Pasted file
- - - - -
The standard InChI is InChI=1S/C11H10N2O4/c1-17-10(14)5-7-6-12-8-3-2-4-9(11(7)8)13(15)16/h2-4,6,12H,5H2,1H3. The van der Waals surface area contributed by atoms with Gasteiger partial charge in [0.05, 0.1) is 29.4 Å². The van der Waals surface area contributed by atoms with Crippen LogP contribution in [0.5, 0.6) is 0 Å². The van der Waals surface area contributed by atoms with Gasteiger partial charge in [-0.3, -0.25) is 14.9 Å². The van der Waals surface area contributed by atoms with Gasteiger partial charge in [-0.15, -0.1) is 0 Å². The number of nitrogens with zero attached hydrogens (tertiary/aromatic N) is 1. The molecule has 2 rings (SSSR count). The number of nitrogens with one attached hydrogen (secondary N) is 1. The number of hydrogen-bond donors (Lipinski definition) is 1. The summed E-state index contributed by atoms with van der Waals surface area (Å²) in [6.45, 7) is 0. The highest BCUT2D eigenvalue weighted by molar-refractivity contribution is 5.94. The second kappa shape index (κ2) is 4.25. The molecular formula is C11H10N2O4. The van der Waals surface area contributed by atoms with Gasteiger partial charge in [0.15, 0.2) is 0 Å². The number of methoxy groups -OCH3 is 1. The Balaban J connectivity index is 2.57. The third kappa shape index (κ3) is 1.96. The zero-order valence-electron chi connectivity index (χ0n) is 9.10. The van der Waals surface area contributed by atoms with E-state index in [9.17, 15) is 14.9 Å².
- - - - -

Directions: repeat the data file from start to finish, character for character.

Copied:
The standard InChI is InChI=1S/C11H10N2O4/c1-17-10(14)5-7-6-12-8-3-2-4-9(11(7)8)13(15)16/h2-4,6,12H,5H2,1H3. The van der Waals surface area contributed by atoms with Gasteiger partial charge in [0.05, 0.1) is 29.4 Å². The van der Waals surface area contributed by atoms with Crippen LogP contribution in [0.5, 0.6) is 0 Å². The van der Waals surface area contributed by atoms with Gasteiger partial charge in [-0.3, -0.25) is 14.9 Å². The van der Waals surface area contributed by atoms with Gasteiger partial charge in [-0.15, -0.1) is 0 Å². The number of nitrogens with zero attached hydrogens (tertiary/aromatic N) is 1. The molecule has 2 rings (SSSR count). The number of nitrogens with one attached hydrogen (secondary N) is 1. The number of hydrogen-bond donors (Lipinski definition) is 1. The summed E-state index contributed by atoms with van der Waals surface area (Å²) in [6.45, 7) is 0. The highest BCUT2D eigenvalue weighted by molar-refractivity contribution is 5.94. The second kappa shape index (κ2) is 4.25. The molecular formula is C11H10N2O4. The van der Waals surface area contributed by atoms with Gasteiger partial charge in [0.15, 0.2) is 0 Å². The number of methoxy groups -OCH3 is 1. The Balaban J connectivity index is 2.57. The third kappa shape index (κ3) is 1.96. The zero-order valence-electron chi connectivity index (χ0n) is 9.10. The van der Waals surface area contributed by atoms with E-state index in [9.17, 15) is 14.9 Å².